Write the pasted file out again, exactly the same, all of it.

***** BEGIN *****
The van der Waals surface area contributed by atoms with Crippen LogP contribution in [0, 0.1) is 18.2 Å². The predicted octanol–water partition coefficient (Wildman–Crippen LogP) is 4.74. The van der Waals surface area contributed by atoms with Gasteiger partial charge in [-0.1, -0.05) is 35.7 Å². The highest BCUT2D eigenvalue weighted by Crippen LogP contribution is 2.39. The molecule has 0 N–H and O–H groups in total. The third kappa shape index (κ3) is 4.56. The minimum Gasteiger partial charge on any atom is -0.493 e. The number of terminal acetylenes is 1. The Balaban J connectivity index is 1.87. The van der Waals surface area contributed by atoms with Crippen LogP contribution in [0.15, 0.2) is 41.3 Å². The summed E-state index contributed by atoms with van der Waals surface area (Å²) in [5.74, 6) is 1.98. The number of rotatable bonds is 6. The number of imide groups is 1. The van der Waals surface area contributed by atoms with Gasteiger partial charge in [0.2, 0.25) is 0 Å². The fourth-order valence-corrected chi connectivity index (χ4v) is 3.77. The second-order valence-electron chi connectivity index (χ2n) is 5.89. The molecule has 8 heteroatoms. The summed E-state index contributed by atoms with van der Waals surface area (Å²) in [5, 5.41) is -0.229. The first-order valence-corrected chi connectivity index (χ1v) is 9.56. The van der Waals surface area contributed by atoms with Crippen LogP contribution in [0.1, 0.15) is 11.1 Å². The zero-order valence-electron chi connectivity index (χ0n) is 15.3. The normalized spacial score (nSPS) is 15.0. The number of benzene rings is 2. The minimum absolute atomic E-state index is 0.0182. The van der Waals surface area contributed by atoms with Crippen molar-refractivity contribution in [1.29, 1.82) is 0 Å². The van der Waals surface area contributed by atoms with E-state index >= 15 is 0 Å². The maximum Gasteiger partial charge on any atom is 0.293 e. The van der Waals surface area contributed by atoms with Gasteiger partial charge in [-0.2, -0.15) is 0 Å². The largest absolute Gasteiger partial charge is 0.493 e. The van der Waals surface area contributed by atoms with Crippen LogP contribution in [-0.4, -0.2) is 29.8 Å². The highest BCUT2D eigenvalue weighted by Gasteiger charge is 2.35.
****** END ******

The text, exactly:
The van der Waals surface area contributed by atoms with Crippen LogP contribution in [0, 0.1) is 18.2 Å². The predicted octanol–water partition coefficient (Wildman–Crippen LogP) is 4.74. The van der Waals surface area contributed by atoms with Gasteiger partial charge in [-0.1, -0.05) is 35.7 Å². The highest BCUT2D eigenvalue weighted by Crippen LogP contribution is 2.39. The molecule has 0 N–H and O–H groups in total. The third kappa shape index (κ3) is 4.56. The minimum Gasteiger partial charge on any atom is -0.493 e. The number of terminal acetylenes is 1. The Balaban J connectivity index is 1.87. The van der Waals surface area contributed by atoms with Crippen LogP contribution in [0.15, 0.2) is 41.3 Å². The summed E-state index contributed by atoms with van der Waals surface area (Å²) in [5.74, 6) is 1.98. The number of rotatable bonds is 6. The number of imide groups is 1. The van der Waals surface area contributed by atoms with Gasteiger partial charge in [0.2, 0.25) is 0 Å². The fourth-order valence-corrected chi connectivity index (χ4v) is 3.77. The second-order valence-electron chi connectivity index (χ2n) is 5.89. The molecule has 8 heteroatoms. The summed E-state index contributed by atoms with van der Waals surface area (Å²) in [5, 5.41) is -0.229. The first-order valence-corrected chi connectivity index (χ1v) is 9.56. The van der Waals surface area contributed by atoms with Crippen LogP contribution in [0.1, 0.15) is 11.1 Å². The zero-order valence-electron chi connectivity index (χ0n) is 15.3. The normalized spacial score (nSPS) is 15.0. The number of benzene rings is 2. The minimum absolute atomic E-state index is 0.0182. The van der Waals surface area contributed by atoms with Crippen molar-refractivity contribution in [1.29, 1.82) is 0 Å². The van der Waals surface area contributed by atoms with E-state index >= 15 is 0 Å². The maximum Gasteiger partial charge on any atom is 0.293 e. The van der Waals surface area contributed by atoms with Gasteiger partial charge in [-0.2, -0.15) is 0 Å². The largest absolute Gasteiger partial charge is 0.493 e. The van der Waals surface area contributed by atoms with Crippen LogP contribution in [-0.4, -0.2) is 29.8 Å². The highest BCUT2D eigenvalue weighted by Gasteiger charge is 2.35.